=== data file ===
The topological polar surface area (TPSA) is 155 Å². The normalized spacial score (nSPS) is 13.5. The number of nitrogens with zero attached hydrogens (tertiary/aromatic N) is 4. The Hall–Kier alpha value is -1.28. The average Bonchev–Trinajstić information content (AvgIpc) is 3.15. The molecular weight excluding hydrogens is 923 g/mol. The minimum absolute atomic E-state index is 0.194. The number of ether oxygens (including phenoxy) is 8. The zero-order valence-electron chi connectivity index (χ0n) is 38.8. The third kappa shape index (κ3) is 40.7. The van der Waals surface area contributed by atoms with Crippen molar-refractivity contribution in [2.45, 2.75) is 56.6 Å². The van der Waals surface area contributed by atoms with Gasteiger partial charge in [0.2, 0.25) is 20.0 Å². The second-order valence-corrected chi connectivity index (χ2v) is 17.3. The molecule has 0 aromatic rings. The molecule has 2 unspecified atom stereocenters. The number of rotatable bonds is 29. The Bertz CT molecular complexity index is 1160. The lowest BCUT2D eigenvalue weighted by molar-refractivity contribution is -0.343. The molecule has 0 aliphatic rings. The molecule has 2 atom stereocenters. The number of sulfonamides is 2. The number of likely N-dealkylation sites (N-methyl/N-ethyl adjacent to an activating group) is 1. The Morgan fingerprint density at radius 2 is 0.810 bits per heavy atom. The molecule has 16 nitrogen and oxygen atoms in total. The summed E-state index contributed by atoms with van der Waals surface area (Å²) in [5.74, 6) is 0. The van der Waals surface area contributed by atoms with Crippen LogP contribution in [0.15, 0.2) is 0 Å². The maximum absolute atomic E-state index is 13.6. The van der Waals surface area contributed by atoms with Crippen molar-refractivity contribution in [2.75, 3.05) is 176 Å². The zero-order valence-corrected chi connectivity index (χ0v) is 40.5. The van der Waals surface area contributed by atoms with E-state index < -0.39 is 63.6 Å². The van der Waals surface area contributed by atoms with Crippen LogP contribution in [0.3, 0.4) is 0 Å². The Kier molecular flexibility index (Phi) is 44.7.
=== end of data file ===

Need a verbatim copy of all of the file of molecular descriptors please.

The topological polar surface area (TPSA) is 155 Å². The normalized spacial score (nSPS) is 13.5. The number of nitrogens with zero attached hydrogens (tertiary/aromatic N) is 4. The Hall–Kier alpha value is -1.28. The average Bonchev–Trinajstić information content (AvgIpc) is 3.15. The molecular weight excluding hydrogens is 923 g/mol. The minimum absolute atomic E-state index is 0.194. The number of ether oxygens (including phenoxy) is 8. The zero-order valence-electron chi connectivity index (χ0n) is 38.8. The third kappa shape index (κ3) is 40.7. The van der Waals surface area contributed by atoms with Crippen molar-refractivity contribution in [2.45, 2.75) is 56.6 Å². The van der Waals surface area contributed by atoms with Gasteiger partial charge in [0.2, 0.25) is 20.0 Å². The second-order valence-corrected chi connectivity index (χ2v) is 17.3. The molecule has 0 aromatic rings. The molecule has 2 unspecified atom stereocenters. The number of rotatable bonds is 29. The Bertz CT molecular complexity index is 1160. The lowest BCUT2D eigenvalue weighted by molar-refractivity contribution is -0.343. The molecule has 0 aliphatic rings. The molecule has 2 atom stereocenters. The number of sulfonamides is 2. The number of likely N-dealkylation sites (N-methyl/N-ethyl adjacent to an activating group) is 1. The Morgan fingerprint density at radius 2 is 0.810 bits per heavy atom. The molecule has 16 nitrogen and oxygen atoms in total. The summed E-state index contributed by atoms with van der Waals surface area (Å²) in [5.74, 6) is 0. The van der Waals surface area contributed by atoms with Crippen LogP contribution in [0.15, 0.2) is 0 Å². The maximum absolute atomic E-state index is 13.6. The van der Waals surface area contributed by atoms with Crippen molar-refractivity contribution in [2.75, 3.05) is 176 Å². The zero-order valence-corrected chi connectivity index (χ0v) is 40.5. The van der Waals surface area contributed by atoms with E-state index < -0.39 is 63.6 Å². The van der Waals surface area contributed by atoms with Crippen LogP contribution in [0.3, 0.4) is 0 Å². The Kier molecular flexibility index (Phi) is 44.7.